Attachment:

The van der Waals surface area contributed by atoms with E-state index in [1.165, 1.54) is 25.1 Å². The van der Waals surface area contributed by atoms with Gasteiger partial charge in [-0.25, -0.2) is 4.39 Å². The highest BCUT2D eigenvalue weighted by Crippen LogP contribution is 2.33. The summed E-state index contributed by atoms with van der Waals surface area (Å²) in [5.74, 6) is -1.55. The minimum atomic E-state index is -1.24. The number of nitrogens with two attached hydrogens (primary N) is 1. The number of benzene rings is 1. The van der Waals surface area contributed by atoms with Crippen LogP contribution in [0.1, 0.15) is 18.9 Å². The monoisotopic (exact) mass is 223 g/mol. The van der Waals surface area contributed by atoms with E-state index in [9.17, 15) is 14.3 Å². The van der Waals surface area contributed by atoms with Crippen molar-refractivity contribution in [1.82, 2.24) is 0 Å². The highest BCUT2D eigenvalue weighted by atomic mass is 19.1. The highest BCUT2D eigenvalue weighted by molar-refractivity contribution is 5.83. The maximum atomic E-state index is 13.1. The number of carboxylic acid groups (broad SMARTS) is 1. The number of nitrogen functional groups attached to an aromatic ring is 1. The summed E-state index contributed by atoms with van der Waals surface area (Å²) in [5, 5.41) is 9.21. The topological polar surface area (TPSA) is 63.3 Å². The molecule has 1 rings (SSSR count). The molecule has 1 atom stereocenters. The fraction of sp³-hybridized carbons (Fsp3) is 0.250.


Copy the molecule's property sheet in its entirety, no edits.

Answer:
The van der Waals surface area contributed by atoms with E-state index in [1.165, 1.54) is 25.1 Å². The van der Waals surface area contributed by atoms with Gasteiger partial charge in [-0.25, -0.2) is 4.39 Å². The highest BCUT2D eigenvalue weighted by Crippen LogP contribution is 2.33. The summed E-state index contributed by atoms with van der Waals surface area (Å²) in [5.74, 6) is -1.55. The minimum atomic E-state index is -1.24. The number of nitrogens with two attached hydrogens (primary N) is 1. The number of benzene rings is 1. The van der Waals surface area contributed by atoms with Crippen LogP contribution in [0.1, 0.15) is 18.9 Å². The monoisotopic (exact) mass is 223 g/mol. The van der Waals surface area contributed by atoms with E-state index in [9.17, 15) is 14.3 Å². The van der Waals surface area contributed by atoms with Crippen molar-refractivity contribution in [1.82, 2.24) is 0 Å². The highest BCUT2D eigenvalue weighted by atomic mass is 19.1. The highest BCUT2D eigenvalue weighted by molar-refractivity contribution is 5.83. The maximum atomic E-state index is 13.1. The number of carboxylic acid groups (broad SMARTS) is 1. The number of nitrogen functional groups attached to an aromatic ring is 1. The summed E-state index contributed by atoms with van der Waals surface area (Å²) in [5, 5.41) is 9.21. The topological polar surface area (TPSA) is 63.3 Å². The molecule has 1 rings (SSSR count). The molecule has 1 atom stereocenters. The fraction of sp³-hybridized carbons (Fsp3) is 0.250.